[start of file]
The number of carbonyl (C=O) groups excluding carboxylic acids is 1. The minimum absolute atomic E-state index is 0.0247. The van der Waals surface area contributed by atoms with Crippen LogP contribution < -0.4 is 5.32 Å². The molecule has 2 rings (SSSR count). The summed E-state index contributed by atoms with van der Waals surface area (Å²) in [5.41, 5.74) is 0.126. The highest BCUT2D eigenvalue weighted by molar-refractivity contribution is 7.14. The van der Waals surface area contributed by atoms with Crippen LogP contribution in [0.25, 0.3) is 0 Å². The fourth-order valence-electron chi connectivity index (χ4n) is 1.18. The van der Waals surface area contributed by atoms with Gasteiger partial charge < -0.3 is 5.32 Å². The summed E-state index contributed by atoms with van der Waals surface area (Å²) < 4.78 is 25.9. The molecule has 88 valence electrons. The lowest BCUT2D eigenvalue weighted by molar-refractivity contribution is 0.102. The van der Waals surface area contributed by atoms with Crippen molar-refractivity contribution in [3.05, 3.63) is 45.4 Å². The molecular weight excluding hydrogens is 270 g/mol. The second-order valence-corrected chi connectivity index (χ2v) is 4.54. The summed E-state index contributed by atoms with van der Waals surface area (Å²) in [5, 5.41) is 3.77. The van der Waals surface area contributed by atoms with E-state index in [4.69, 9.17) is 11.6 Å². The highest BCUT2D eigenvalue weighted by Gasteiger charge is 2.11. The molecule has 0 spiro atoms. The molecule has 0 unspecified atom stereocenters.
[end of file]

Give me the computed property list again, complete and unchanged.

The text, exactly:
The number of carbonyl (C=O) groups excluding carboxylic acids is 1. The minimum absolute atomic E-state index is 0.0247. The van der Waals surface area contributed by atoms with Crippen LogP contribution < -0.4 is 5.32 Å². The molecule has 2 rings (SSSR count). The summed E-state index contributed by atoms with van der Waals surface area (Å²) in [5.41, 5.74) is 0.126. The highest BCUT2D eigenvalue weighted by molar-refractivity contribution is 7.14. The van der Waals surface area contributed by atoms with Crippen LogP contribution in [0.25, 0.3) is 0 Å². The fourth-order valence-electron chi connectivity index (χ4n) is 1.18. The van der Waals surface area contributed by atoms with Gasteiger partial charge < -0.3 is 5.32 Å². The summed E-state index contributed by atoms with van der Waals surface area (Å²) < 4.78 is 25.9. The molecule has 88 valence electrons. The lowest BCUT2D eigenvalue weighted by molar-refractivity contribution is 0.102. The van der Waals surface area contributed by atoms with Crippen molar-refractivity contribution in [3.05, 3.63) is 45.4 Å². The molecular weight excluding hydrogens is 270 g/mol. The second-order valence-corrected chi connectivity index (χ2v) is 4.54. The summed E-state index contributed by atoms with van der Waals surface area (Å²) in [5, 5.41) is 3.77. The van der Waals surface area contributed by atoms with E-state index in [4.69, 9.17) is 11.6 Å². The highest BCUT2D eigenvalue weighted by Gasteiger charge is 2.11. The molecule has 0 spiro atoms. The molecule has 0 unspecified atom stereocenters.